Wednesday, March 16, 2016

Numbers are just Numbers

I got my CA27.29 tumor marker numbers last Friday, and I was pleased to learn that they went down further to 141.  That's down from a high of 850 when I started. I also had another tumor marker called CEA that was tested. The normal range for this marker is 2.5 or less, but I started at 48.1, and now the number has dropped to 7.6.  It's all very good news with both numbers dropping by about 85% from the beginning.  But I guess I'm getting greedy as I really wanted to see my numbers even closer to normal. Isn't it funny that just a few weeks ago, I was thrilled to have seen my CA27.29 numbers drop to 408.  But now I'm sort of disappointed with 141. We always want just a little more, don't we?

There are lots of possibilities for why the numbers aren't yet in normal range, and that's why the markers alone are not used for diagnosis or treatment decisions. What I need to focus on are all the obvious signs that cancer is retreating. I need to remember where I was just 11 weeks ago.

In those early days just after my diagnosis, I was feeling pretty weak as the tumors in my lungs must have been growing pretty quickly. They caused me to be seriously short of breath and susceptible to terrible coughing jags. We were up at a friend's cabin near Lake Superior over New Year's Day, and I took a walk up to a scenic ridge that has always been a favorite spot for me. I had to stop several times on the way up to catch my breath and let my energy rebuild. It took me twice as long to reach the ridge as it normally would, but I needed to get there just to prove to myself that I could still do it. Standing on top of that ridge, looking out over the deep dark blue of Lake Superior, I tried to be positive, but I felt a bit apprehensive over what the year would have in store for me. I knew I would be starting chemotherapy soon, and I knew from past experience that it probably wouldn't be easy. I already felt pretty lousy, and I wondered if I would ever feel really good and really strong again.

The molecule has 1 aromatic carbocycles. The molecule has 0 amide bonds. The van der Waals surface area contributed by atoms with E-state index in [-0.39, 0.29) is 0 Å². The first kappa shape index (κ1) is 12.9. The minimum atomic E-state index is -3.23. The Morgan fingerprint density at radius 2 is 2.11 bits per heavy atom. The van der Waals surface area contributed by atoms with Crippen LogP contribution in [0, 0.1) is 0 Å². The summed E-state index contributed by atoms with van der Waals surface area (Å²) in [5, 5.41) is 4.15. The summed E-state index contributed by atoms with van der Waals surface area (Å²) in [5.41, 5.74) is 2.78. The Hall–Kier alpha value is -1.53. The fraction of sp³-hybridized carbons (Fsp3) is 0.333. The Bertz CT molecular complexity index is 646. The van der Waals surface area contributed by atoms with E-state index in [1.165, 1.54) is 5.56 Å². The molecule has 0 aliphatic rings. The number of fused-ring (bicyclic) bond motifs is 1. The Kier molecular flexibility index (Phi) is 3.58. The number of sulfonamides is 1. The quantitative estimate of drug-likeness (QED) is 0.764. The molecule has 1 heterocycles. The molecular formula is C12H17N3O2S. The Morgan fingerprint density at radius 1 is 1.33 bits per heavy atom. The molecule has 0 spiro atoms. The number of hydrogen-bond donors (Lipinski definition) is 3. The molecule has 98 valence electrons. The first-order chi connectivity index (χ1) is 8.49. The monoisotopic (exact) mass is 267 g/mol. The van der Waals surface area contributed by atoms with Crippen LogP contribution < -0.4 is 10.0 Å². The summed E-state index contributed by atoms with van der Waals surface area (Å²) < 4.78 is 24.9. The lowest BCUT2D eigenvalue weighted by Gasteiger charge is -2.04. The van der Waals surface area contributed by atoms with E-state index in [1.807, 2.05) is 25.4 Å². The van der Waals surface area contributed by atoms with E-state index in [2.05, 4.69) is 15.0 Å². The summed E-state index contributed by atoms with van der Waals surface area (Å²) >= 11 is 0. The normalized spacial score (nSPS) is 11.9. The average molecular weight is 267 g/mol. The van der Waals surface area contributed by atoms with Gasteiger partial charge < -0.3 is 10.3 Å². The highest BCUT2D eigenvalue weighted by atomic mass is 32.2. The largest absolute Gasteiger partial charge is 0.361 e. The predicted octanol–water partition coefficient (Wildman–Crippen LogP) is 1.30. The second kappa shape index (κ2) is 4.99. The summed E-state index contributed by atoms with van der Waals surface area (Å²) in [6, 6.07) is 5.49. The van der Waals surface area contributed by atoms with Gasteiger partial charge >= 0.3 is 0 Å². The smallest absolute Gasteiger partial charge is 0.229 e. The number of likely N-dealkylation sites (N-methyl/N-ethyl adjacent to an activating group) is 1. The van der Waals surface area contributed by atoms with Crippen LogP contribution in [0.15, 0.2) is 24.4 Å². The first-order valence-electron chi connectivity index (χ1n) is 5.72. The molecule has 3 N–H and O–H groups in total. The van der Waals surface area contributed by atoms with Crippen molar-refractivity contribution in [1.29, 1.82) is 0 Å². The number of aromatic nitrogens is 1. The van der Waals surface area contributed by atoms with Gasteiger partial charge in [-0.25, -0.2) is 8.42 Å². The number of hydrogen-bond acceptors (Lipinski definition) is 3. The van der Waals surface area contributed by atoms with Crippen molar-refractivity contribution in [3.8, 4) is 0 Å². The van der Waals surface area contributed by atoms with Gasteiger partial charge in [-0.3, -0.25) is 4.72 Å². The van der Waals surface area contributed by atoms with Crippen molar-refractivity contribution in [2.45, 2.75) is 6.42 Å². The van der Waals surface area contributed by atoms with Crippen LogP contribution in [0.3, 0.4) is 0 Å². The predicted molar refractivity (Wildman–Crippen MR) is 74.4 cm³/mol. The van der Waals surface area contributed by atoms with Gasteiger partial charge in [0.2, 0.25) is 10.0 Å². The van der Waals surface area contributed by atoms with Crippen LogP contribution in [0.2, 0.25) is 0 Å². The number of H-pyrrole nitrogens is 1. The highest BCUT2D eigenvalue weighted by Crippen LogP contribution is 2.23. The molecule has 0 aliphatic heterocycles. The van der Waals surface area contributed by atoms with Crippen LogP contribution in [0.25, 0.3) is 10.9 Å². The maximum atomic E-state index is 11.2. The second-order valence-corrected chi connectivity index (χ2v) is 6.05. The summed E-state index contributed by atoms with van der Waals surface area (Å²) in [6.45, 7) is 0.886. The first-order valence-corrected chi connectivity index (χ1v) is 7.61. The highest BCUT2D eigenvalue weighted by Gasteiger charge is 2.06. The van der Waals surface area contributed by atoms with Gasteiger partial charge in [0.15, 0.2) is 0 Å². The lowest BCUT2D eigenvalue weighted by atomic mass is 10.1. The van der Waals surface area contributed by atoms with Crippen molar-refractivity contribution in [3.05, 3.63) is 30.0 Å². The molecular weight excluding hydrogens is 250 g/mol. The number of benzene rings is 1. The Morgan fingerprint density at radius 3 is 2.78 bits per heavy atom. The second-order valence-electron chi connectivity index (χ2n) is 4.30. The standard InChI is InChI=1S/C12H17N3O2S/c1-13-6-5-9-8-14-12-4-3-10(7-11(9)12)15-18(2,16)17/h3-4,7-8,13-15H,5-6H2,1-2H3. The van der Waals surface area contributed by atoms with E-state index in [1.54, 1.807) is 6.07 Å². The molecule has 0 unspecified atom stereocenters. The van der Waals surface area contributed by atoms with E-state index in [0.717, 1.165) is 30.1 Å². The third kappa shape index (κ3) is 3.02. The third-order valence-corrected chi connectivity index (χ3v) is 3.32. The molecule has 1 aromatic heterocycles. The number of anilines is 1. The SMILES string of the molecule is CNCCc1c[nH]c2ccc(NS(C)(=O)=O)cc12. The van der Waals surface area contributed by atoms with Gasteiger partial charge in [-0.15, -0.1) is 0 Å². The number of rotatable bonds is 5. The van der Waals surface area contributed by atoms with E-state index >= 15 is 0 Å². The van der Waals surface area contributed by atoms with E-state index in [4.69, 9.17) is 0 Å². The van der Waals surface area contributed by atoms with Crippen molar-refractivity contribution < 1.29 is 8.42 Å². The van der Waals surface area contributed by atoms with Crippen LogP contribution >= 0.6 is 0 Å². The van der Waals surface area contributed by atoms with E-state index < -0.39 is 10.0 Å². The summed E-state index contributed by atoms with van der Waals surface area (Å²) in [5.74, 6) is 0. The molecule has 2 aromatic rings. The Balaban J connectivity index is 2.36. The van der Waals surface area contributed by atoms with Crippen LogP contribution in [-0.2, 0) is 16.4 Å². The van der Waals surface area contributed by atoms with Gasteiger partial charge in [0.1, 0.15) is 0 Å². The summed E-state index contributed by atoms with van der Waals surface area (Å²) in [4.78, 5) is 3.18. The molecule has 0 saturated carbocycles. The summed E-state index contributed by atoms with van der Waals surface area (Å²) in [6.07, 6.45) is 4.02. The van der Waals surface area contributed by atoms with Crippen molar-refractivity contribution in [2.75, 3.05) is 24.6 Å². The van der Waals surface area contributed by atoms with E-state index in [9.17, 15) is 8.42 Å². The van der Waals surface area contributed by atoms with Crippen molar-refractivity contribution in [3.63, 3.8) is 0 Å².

I was reminded of that moment this past weekend. We were at our friend's cabin once again, and I found myself climbing that very same ridge. Even though it was a Saturday afternoon, which is usually my point of lowest energy during my chemo cycle, I didn't have to stop once. I reached the top with a smile on my face as the sun shone down on me through the pine trees, and I felt an enormous up-swelling of joy and gratitude as I gazed out at the sparkling blue lake. I realized that it didn't really matter what the numbers were, because what really matters is how I feel. I'm still not in perfect shape. I still have some weird tightness in a couple of spots in my lungs, and I still have a bit of pain where my liver was biopsied. I still have a bunch of scraggly fuzz for hair, and I still have a weird metallic taste in my mouth from chemo. But here's the truth. Even though I'm still in chemotherapy, even though my numbers aren't "normal" yet, I feel good again. I feel strong again. I feel like me again. I'm glad to be back.